These volunteers just may have the most difficult job at any Special Olympics events, because why get to experience the joy of starting a race, they also have to be responsible and stoic in providing disqualification to athletes that violate sport rules. Long-time Softball Throw Director at Spring Games, Dr. Bill Higelmire, explained best last year when he reported, “I am happy and honored to run the softball throw every year, and although I don’t like having to disqualify, it wouldn’t be a sport without competition and rules.” Hence, Special Olympics leans on EIU Sports, Kinesiology, Athletics and Physical Education programs for support.
Eastern Illinois University also hosts the EIU Young Athletes Program, led by Rachel Fisher of Student Activities, which provides integrated sports training and motor skills activities to children in preschool at Mark Twain Elementary in Charleston. Eastern students are the coaches for these Young Athletes, meeting with the preschoolers, both disabled and non-disabled, for eight weeks to teach running, jumping, kicking, batting, coordination and other sports skills. Following the eight week practice period, the Young Athletes Culminating Event takes place. Families are invited to witness and support their preschoolers as they show the skills they have learned from their EIU student coaches. The fact is that the EIU Young Athlete Program truly embodies the meaning of inclusion of all students to learn the possibilities and benefits of sports.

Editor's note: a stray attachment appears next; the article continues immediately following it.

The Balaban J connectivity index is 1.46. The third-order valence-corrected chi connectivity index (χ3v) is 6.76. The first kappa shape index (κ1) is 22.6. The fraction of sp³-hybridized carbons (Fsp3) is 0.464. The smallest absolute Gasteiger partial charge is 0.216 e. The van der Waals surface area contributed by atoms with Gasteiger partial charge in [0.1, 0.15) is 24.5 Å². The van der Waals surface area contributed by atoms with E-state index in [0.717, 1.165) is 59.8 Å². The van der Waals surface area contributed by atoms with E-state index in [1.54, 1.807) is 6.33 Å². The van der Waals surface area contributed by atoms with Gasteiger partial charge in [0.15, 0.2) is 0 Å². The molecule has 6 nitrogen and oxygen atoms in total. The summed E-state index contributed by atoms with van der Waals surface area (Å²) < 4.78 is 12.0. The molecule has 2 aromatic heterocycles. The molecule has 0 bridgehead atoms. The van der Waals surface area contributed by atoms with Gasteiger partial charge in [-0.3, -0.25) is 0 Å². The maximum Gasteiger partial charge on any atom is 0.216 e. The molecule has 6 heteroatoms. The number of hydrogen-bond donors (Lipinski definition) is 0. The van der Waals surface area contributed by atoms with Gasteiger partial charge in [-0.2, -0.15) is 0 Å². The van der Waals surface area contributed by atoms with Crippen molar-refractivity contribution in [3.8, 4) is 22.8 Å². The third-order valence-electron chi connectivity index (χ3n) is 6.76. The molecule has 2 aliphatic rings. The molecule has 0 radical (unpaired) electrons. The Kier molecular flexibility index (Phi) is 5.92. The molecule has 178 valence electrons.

Another EIU group that deserves mention, the Eastern Illinois University sorority Alpha Sigma Alpha, has played major roles in supporting Area 9 events, including the Polar Plunge, Spring Games and SOFF. For the past three years, ASA members have volunteered to work Polar Plunge registration and the Plunge after-party, but have also taken the Polar Plunge, as several of the ASA sisters are pros at Freezin’ for a Reason. This past year, a group of 10 ASA females acted on the first Polar Plunge College Outreach committee this year and we were able to engage teams in the first ever EIU College Cup, providing $500 to the winning EIU team of plungers for most funds raised.
In 2014, I approached the group to ask if they would like to be in charge of the Opening Ceremony for Spring Games, and fortunately they were accepting of the challenge. Under the leadership of ASA, the 2014 and 2015 Opening Ceremonies at EIU Spring Games were evaluated to be the most energetic, most organized, smoothly ran, and comprehensive Opening Ceremonies since Spring Games started at EIU in 1979.
I look forward to a change in tone and content of community conversation about Eastern Illinois University’s students. Clearly, we need to look deep into the BLUE and see the many great achievements of the EIU student body before making an under-informed opinion. Awareness and news of Eastern Illinois University’s support of Special Olympics Illinois East Central/Area 9 will hopefully shed a positive light and inspire words of EIU’s dedication, commitment and inclusion to the Special Olympics athletes. My eyes see Special Olympics Blue in Eastern Illinois University!